Is there a corresponding quantum ‘Schwinger limit’ for gravitational waves (gravitons)? Well there is of course a limit in place due to classical general relativity, which is well known. In this case we are close (gravitational h is about 0.001 or so?) of the classical limit, which is basically that you can’t pile anything up so that the density would cause a black hole to form.  But is there a feynman diagram for graviton – graviton scattering – well of course there is – it should behave like real classical gravity! I guess what I am wondering – is there another pathway where graviton scattering would take place and according to QM make the GW150914 ‘impossible’?

Does the observation of gravitational waves 5 orders of magnitude stronger than the strongest possible electromagnetic wave mean that we can finally stop calling gravity the weakest force? Yes to that!

My take as anyone who reads any of this site will know is that electromagnetism, quantum mechanics and the nuclear forces are all emergent phenomena from classical general relativity (see my poster). To me this observation is another hint at what general relativity can do.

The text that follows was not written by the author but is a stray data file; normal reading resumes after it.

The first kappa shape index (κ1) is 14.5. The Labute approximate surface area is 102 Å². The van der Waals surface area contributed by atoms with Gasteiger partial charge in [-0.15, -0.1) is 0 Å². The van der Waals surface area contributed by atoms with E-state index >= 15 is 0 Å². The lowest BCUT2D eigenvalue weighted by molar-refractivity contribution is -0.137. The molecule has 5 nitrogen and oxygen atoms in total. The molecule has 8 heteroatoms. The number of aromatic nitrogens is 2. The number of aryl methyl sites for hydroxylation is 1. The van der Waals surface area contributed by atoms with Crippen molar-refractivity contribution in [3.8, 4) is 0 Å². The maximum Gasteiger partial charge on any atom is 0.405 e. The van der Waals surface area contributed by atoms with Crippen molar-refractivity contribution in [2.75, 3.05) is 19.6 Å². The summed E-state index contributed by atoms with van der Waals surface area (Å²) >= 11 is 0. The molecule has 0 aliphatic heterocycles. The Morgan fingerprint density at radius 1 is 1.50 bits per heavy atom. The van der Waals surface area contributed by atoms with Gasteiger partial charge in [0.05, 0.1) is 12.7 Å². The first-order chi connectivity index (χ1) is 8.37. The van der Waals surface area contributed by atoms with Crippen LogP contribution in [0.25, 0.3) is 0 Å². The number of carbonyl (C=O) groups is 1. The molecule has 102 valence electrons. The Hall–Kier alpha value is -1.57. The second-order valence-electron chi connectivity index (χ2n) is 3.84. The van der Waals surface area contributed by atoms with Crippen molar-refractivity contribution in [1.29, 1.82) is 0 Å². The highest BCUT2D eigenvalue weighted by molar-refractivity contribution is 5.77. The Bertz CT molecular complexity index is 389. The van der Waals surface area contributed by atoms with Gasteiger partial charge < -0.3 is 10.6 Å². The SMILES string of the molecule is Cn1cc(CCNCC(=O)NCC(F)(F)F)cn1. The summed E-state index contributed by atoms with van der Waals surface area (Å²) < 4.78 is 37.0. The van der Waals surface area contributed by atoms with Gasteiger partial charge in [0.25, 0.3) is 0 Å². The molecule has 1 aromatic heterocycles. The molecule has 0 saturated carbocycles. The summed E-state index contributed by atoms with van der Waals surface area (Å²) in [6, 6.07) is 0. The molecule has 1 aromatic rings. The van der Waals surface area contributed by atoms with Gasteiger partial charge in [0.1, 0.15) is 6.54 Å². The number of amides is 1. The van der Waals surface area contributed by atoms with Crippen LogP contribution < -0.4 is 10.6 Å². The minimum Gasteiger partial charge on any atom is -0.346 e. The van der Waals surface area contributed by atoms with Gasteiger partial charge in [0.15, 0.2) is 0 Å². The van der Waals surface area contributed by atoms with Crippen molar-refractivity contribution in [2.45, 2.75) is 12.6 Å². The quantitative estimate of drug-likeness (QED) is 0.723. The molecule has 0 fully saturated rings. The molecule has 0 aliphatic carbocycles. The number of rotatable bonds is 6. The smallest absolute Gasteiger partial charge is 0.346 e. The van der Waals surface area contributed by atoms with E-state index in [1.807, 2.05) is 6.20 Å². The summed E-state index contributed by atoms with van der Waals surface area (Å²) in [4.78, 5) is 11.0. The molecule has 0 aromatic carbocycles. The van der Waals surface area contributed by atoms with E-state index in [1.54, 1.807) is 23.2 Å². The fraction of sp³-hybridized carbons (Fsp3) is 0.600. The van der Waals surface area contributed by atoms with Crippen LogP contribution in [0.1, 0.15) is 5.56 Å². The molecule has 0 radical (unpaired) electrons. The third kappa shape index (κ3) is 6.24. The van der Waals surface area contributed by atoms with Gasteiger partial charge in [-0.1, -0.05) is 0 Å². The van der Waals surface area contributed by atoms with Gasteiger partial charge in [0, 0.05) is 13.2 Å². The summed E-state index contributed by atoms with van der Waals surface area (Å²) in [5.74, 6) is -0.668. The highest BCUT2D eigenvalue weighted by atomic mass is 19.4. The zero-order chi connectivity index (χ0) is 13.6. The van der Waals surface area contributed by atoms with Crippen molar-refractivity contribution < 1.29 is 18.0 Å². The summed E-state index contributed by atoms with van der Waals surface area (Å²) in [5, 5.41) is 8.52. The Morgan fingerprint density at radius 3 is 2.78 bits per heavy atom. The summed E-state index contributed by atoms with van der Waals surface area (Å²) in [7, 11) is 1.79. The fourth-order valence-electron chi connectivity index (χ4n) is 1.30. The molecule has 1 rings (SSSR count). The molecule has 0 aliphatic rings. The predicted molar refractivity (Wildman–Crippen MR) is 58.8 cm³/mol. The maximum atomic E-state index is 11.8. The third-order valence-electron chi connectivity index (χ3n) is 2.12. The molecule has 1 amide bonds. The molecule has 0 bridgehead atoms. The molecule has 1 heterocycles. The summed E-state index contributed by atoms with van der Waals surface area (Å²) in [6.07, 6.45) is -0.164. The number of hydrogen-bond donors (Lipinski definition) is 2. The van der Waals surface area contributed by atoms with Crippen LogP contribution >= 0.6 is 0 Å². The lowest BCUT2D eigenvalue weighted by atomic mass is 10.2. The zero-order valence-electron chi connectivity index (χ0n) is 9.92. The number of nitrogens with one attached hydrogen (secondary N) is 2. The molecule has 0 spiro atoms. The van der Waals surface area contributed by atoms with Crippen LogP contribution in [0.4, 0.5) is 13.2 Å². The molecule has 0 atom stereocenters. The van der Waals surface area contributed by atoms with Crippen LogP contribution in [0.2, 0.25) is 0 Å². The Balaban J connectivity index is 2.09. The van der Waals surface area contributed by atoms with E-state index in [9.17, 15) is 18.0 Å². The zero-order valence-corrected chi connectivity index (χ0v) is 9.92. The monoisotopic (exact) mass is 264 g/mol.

As a further note, this corresponds to 0.018 watts per square metre at the 1.3 billion LY distance of the earth! That means that the earth had 2.3 Terawatts of gravitational energy passing through it on Sept 14 2015, just from this one event. Yet this massive amount of power is barely within observational limits of LIGO. LIGO sees only nice correlated bumps (with only 2 detectors its not really built to look at the background of gravitational wave energy), so we could easily have this much energy passing through the earth in the form of these stochastic low frequency gravitational waves all the time, and LIGO would not be able to detect it.